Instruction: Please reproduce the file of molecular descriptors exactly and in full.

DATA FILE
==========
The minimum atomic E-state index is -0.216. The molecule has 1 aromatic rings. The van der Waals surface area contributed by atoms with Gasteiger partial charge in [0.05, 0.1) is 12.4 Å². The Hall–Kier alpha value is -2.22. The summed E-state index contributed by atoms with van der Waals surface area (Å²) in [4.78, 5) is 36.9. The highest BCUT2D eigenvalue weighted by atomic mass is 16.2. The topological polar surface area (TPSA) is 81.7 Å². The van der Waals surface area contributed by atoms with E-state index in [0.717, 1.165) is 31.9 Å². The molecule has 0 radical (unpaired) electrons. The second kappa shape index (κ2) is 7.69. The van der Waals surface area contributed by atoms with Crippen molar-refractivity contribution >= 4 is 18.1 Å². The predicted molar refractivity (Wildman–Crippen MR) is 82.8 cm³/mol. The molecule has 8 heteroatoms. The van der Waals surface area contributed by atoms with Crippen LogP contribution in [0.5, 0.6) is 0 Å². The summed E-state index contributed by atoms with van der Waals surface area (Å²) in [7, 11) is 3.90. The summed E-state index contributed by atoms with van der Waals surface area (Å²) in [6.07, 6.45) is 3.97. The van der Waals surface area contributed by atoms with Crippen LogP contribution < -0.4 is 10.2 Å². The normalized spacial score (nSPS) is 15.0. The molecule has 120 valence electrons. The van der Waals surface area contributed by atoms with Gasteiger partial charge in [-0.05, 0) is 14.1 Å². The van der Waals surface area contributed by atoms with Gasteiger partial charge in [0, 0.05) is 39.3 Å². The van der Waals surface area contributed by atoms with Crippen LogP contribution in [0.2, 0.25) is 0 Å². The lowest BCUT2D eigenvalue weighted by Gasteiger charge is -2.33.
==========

The minimum atomic E-state index is -0.216. The molecule has 1 aromatic rings. The van der Waals surface area contributed by atoms with Gasteiger partial charge in [0.05, 0.1) is 12.4 Å². The Hall–Kier alpha value is -2.22. The summed E-state index contributed by atoms with van der Waals surface area (Å²) in [4.78, 5) is 36.9. The highest BCUT2D eigenvalue weighted by atomic mass is 16.2. The topological polar surface area (TPSA) is 81.7 Å². The van der Waals surface area contributed by atoms with E-state index in [0.717, 1.165) is 31.9 Å². The molecule has 0 radical (unpaired) electrons. The second kappa shape index (κ2) is 7.69. The van der Waals surface area contributed by atoms with Crippen molar-refractivity contribution >= 4 is 18.1 Å². The predicted molar refractivity (Wildman–Crippen MR) is 82.8 cm³/mol. The molecule has 8 heteroatoms. The van der Waals surface area contributed by atoms with Crippen LogP contribution in [0.5, 0.6) is 0 Å². The summed E-state index contributed by atoms with van der Waals surface area (Å²) in [7, 11) is 3.90. The summed E-state index contributed by atoms with van der Waals surface area (Å²) in [6.07, 6.45) is 3.97. The van der Waals surface area contributed by atoms with Crippen LogP contribution < -0.4 is 10.2 Å². The normalized spacial score (nSPS) is 15.0. The molecule has 120 valence electrons. The van der Waals surface area contributed by atoms with Gasteiger partial charge in [-0.05, 0) is 14.1 Å². The van der Waals surface area contributed by atoms with Gasteiger partial charge in [0, 0.05) is 39.3 Å². The van der Waals surface area contributed by atoms with Crippen LogP contribution in [0.2, 0.25) is 0 Å². The lowest BCUT2D eigenvalue weighted by Gasteiger charge is -2.33.